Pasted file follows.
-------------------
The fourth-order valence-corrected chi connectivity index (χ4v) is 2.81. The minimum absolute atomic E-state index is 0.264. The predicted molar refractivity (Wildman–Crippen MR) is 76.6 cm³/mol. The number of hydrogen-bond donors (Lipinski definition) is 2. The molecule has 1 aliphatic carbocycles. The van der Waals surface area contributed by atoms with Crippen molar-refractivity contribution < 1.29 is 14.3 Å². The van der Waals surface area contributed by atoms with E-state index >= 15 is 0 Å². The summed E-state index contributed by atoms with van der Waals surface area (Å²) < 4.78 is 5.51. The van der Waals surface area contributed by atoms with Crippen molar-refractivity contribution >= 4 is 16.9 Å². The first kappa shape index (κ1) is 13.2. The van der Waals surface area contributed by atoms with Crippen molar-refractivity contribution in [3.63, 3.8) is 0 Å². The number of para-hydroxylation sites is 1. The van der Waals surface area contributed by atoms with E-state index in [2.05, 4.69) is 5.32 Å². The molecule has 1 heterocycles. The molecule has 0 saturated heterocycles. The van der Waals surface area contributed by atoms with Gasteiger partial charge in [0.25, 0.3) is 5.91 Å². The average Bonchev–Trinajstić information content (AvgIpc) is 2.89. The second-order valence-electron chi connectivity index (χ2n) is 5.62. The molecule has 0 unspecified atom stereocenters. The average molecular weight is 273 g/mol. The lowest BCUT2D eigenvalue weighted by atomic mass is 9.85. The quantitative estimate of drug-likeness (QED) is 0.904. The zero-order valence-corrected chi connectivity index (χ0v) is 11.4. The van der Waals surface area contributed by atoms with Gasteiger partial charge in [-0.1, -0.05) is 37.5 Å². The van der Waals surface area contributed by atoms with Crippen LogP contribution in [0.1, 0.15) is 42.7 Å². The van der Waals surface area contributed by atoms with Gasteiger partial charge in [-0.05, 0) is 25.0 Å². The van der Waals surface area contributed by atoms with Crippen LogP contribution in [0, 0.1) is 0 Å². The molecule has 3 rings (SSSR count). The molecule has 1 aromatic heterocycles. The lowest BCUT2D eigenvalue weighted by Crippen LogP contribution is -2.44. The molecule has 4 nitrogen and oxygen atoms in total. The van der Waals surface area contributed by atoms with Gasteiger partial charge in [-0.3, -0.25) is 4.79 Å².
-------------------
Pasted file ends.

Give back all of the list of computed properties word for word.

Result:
The fourth-order valence-corrected chi connectivity index (χ4v) is 2.81. The minimum absolute atomic E-state index is 0.264. The predicted molar refractivity (Wildman–Crippen MR) is 76.6 cm³/mol. The number of hydrogen-bond donors (Lipinski definition) is 2. The molecule has 1 aliphatic carbocycles. The van der Waals surface area contributed by atoms with Crippen molar-refractivity contribution < 1.29 is 14.3 Å². The van der Waals surface area contributed by atoms with E-state index >= 15 is 0 Å². The summed E-state index contributed by atoms with van der Waals surface area (Å²) < 4.78 is 5.51. The van der Waals surface area contributed by atoms with Crippen molar-refractivity contribution >= 4 is 16.9 Å². The first kappa shape index (κ1) is 13.2. The van der Waals surface area contributed by atoms with Crippen molar-refractivity contribution in [3.63, 3.8) is 0 Å². The number of para-hydroxylation sites is 1. The van der Waals surface area contributed by atoms with E-state index in [2.05, 4.69) is 5.32 Å². The molecule has 1 heterocycles. The molecule has 0 saturated heterocycles. The van der Waals surface area contributed by atoms with Gasteiger partial charge in [0.25, 0.3) is 5.91 Å². The average Bonchev–Trinajstić information content (AvgIpc) is 2.89. The second-order valence-electron chi connectivity index (χ2n) is 5.62. The molecule has 0 unspecified atom stereocenters. The average molecular weight is 273 g/mol. The lowest BCUT2D eigenvalue weighted by atomic mass is 9.85. The quantitative estimate of drug-likeness (QED) is 0.904. The zero-order valence-corrected chi connectivity index (χ0v) is 11.4. The van der Waals surface area contributed by atoms with Gasteiger partial charge in [-0.1, -0.05) is 37.5 Å². The van der Waals surface area contributed by atoms with Crippen LogP contribution in [0.1, 0.15) is 42.7 Å². The van der Waals surface area contributed by atoms with Gasteiger partial charge in [-0.05, 0) is 25.0 Å². The van der Waals surface area contributed by atoms with Crippen LogP contribution in [0, 0.1) is 0 Å². The molecule has 3 rings (SSSR count). The molecule has 1 aromatic heterocycles. The lowest BCUT2D eigenvalue weighted by Crippen LogP contribution is -2.44. The molecule has 4 nitrogen and oxygen atoms in total. The van der Waals surface area contributed by atoms with Gasteiger partial charge in [-0.3, -0.25) is 4.79 Å².